Over the years, I've had the conversation many times on the merits and pitfalls of using linen napkins. The first time was with my first collage roommate and the last is still to come. The conversation always starts with high praise for linen's beauty at the table, but then quickly dives into the pitfalls.

Here is a short version of what we generally talk about.  Cloth napkins do take some upkeep. They need to be washed and they need to be stored and folded. Ironing is nice for formal events, but not necessary. All that maintenance takes about 10 minutes of extra effort per week. To put that in context, that's about the same amount of time it takes to water an herb garden, make a smoothie, or call a friend. But for the time starved, it's a couple of minutes extra that could be used for something else. So here is the real question - What does that extra few minutes of maintaining linens per week get you? Is the work worth it? Here are a few that come to mind.

It gives you options for setting a table.

Options that come from having several styles and colors of napkins that can match a mood, a particular table setting arrangement, or kind of food. Having options like these is important as it invites mindfulness into the daily ritual of setting the table.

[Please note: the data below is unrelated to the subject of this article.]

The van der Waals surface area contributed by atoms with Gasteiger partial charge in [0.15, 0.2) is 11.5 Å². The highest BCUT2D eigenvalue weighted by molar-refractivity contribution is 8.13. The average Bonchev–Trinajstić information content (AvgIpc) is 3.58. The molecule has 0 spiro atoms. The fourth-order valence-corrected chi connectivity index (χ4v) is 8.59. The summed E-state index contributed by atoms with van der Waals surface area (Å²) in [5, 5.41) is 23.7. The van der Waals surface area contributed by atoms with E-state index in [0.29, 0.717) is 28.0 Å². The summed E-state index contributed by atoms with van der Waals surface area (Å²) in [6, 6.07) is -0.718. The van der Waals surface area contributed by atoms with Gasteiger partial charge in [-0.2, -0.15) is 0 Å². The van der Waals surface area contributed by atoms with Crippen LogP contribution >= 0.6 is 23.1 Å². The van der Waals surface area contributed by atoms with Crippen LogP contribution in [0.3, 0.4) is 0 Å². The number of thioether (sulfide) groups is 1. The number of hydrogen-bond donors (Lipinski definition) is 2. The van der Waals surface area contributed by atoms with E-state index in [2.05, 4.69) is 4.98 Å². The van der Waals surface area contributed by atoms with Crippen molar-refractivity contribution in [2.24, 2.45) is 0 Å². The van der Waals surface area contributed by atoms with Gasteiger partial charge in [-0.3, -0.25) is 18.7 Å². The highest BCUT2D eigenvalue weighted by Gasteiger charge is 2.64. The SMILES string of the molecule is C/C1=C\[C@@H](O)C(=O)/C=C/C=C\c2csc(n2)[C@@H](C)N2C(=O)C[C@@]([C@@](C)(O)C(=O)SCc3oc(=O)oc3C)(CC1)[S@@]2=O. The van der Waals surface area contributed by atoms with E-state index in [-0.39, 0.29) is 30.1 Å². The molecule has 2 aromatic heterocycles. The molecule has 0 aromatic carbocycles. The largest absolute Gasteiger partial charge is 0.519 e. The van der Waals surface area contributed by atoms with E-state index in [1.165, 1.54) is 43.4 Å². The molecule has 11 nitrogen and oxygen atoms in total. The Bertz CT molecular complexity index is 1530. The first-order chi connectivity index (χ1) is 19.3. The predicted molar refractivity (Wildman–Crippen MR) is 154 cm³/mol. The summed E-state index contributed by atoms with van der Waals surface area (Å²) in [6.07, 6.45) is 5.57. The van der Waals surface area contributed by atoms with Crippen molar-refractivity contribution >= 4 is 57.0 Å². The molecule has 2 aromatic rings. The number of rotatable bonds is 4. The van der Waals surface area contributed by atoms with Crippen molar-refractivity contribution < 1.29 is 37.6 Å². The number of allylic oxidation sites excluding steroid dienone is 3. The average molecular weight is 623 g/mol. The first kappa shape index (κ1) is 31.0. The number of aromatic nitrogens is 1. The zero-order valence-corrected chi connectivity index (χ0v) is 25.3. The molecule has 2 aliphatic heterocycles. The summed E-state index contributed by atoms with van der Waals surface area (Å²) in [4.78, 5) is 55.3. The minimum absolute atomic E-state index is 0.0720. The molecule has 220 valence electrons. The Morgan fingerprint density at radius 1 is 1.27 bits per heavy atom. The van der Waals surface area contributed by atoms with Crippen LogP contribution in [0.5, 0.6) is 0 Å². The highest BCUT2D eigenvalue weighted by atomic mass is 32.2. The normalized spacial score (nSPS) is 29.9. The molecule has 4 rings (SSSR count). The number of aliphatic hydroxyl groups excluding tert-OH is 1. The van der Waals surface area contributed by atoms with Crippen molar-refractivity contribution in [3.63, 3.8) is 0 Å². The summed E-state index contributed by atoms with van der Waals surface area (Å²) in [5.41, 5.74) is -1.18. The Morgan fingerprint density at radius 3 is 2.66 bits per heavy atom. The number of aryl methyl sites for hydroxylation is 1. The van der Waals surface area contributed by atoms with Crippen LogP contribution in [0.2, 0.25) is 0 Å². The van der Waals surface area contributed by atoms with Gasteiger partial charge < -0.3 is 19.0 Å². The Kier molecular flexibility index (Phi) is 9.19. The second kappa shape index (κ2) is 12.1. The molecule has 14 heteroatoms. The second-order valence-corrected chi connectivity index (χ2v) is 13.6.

It is economical.

Over time, having to purchase paper napkins or paper towels can be expensive, and cost will exceed the investment in purchasing linen napkins pretty quickly. Linen is one of the most durable fibers around so the investment is long term.

It is environmentally friendly. 

Resources like water and electricity are needed to launder napkins, but over time, the collective amount of paper used for napkins does make a impact on forestry resources.

Most all, using cloth appeals to the psychology of ritual that covets predictability, beauty, and tradition.

There are few things more pleasurable and reassuring than daily rituals like setting the table. Selecting napkins, feeling and folding them in your hands, using them over and over, laundering, and storing are all markers of ritual. Ritual is a way to structure tasks around the house and it helps develop pride over time of a job well done. 

Paper napkins are faster and more convenient, but using cloth invites a slower more mindful approach to daily life. Try it and see.